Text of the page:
FIG. 1 is a view of the inside of a pair of goggles, constructed in accordance with a preferred embodiment of the invention, with a cover of a housing containing a wiper driving means removed.

FIG. 2 is a plan view with parts seen in cross-section taken along the line 22 in FIG. 1.

FIGS. 3, 4 and show diagrammatically modifications of the actuating device for goggle wipers;

FIG. 6 shows an adaptation of the assembly for providing a nozzle for projecting a liquid, in an application of the invention suitable for a toy in the form of a practical joke.

Referring now more particularly to FIG. 1 of the drawings, this figure shows a pair of goggles comprising, as known in the art, two glasses 1 retained by a mounting or surround 2.0n which side members 3 are hingedly mounted. This frame may be made from any suitable material and may, for example, be a plastics moulding.

The bridge 2a of this mounting is constructed to form a housing adapted to receive a driving means for wipers 4 made, as known per se, from a rubber blade mounted on an arm of metal or the like. In a particular embodiment of the invention, the driving means for the wipers comprises a small electric motor 5, the output shaft 5a of which has an endless screw 5b which meshes with a toothed wheel 6 mounted loosely on a spindle 2bforming an integral part of the bridge 20 and which can be moulded at the same time as said bridge.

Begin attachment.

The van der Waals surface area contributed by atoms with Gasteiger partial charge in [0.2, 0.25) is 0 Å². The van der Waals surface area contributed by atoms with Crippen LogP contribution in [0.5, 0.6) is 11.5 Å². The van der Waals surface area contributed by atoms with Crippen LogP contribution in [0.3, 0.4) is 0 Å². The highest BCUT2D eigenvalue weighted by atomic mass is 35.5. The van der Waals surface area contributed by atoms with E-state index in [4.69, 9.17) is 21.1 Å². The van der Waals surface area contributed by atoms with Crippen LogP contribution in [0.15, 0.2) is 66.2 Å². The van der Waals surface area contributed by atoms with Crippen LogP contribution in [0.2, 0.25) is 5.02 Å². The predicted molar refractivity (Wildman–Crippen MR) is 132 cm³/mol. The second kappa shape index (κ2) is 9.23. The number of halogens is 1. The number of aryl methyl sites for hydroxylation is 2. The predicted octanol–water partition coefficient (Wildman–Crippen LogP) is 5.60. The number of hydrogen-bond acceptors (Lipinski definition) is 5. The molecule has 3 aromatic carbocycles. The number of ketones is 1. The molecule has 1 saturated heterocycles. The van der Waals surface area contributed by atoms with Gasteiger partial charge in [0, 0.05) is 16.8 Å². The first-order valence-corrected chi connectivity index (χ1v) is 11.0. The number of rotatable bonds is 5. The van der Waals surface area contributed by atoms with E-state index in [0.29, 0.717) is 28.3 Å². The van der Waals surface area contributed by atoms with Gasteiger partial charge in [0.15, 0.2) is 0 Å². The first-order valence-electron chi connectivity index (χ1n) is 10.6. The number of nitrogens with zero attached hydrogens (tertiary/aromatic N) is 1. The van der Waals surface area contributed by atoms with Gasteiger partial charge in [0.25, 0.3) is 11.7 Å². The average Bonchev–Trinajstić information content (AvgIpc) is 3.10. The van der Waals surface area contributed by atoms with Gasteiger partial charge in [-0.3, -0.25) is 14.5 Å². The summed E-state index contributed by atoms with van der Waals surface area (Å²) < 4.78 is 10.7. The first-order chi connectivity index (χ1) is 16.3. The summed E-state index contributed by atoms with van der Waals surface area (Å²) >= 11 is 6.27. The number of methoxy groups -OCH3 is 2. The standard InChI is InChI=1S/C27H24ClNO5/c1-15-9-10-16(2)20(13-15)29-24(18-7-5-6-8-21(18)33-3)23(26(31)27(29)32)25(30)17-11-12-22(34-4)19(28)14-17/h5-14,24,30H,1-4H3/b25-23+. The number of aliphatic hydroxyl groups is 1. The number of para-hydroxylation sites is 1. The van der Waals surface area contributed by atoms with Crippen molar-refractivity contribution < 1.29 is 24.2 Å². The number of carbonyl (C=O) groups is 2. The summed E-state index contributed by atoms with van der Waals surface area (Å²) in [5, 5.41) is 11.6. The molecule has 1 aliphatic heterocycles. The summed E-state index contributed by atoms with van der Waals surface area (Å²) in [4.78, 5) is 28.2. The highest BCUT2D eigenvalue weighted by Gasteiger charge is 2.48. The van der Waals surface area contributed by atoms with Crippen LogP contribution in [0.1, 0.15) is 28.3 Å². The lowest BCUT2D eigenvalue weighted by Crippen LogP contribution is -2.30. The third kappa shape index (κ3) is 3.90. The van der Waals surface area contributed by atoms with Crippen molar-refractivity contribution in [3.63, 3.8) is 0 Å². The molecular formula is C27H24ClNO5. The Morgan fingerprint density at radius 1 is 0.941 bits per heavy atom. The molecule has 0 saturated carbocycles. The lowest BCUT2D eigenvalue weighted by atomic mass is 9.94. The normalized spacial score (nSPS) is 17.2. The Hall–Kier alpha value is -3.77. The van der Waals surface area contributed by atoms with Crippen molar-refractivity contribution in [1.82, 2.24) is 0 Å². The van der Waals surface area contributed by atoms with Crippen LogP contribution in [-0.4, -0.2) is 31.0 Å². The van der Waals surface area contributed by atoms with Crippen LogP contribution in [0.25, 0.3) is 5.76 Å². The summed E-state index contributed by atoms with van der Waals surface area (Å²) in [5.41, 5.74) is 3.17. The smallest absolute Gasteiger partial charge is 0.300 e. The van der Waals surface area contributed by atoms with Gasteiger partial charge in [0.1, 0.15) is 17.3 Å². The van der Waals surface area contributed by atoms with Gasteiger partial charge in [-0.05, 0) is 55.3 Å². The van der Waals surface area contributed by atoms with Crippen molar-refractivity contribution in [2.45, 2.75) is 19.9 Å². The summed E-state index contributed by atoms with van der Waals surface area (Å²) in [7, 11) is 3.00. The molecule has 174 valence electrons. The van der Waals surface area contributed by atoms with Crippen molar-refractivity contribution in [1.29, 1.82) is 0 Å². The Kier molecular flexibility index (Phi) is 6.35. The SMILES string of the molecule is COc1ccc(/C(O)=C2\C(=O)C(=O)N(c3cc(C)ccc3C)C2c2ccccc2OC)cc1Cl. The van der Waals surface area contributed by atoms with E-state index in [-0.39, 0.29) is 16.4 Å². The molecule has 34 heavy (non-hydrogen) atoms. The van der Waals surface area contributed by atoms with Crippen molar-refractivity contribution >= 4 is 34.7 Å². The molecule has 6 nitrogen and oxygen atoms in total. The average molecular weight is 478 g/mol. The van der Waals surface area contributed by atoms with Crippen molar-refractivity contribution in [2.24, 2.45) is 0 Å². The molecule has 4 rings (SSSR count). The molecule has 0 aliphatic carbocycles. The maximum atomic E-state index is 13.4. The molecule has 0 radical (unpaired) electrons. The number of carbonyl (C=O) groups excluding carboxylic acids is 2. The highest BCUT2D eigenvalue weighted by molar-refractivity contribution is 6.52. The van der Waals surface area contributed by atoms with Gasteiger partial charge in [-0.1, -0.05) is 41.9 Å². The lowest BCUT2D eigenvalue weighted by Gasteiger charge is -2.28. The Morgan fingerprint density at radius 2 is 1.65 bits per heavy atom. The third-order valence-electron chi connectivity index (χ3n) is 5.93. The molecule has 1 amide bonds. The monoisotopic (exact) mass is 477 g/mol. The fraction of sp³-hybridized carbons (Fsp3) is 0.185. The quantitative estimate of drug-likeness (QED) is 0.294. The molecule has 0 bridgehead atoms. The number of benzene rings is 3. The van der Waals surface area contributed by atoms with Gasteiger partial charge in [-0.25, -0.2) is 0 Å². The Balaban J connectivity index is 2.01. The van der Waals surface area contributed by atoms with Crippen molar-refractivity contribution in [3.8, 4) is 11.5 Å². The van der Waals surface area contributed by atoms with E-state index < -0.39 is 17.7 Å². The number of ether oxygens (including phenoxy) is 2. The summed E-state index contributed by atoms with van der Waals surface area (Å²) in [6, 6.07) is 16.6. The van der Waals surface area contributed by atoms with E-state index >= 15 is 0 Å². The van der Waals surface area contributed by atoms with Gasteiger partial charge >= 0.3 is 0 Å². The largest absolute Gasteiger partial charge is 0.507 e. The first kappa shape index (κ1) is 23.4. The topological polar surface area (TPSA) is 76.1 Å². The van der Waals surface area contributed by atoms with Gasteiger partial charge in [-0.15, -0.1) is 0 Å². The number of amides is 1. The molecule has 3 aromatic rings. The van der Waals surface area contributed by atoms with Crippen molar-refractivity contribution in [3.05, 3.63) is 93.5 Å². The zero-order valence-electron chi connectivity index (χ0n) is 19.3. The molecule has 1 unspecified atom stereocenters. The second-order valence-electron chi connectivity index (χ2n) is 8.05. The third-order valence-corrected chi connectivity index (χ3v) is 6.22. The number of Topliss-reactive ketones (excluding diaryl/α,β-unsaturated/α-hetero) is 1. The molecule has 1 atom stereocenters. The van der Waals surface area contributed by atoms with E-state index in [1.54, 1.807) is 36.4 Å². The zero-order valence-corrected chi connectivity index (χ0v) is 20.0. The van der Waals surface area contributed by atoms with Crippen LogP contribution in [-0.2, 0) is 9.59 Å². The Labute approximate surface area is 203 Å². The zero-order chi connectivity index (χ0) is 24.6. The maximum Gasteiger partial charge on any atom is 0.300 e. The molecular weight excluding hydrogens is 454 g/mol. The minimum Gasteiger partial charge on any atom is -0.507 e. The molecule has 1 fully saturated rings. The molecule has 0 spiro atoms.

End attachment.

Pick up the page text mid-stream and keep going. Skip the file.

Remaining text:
The wheel 6 is integral with an eccentric cam 7. This cam engages the edges 8a of a frame or mounting 8b provided in a rod 8.

This rod 8 has oblong holes 80 guiding it along the axis 2b and a second spindle or stud 2b which is also made in one piece with the mounting and is located at a suitable distance from the first spindle.

In addition, the rod 8 is held in position by the cover of the housing (not shown) which is screwed over the assembly.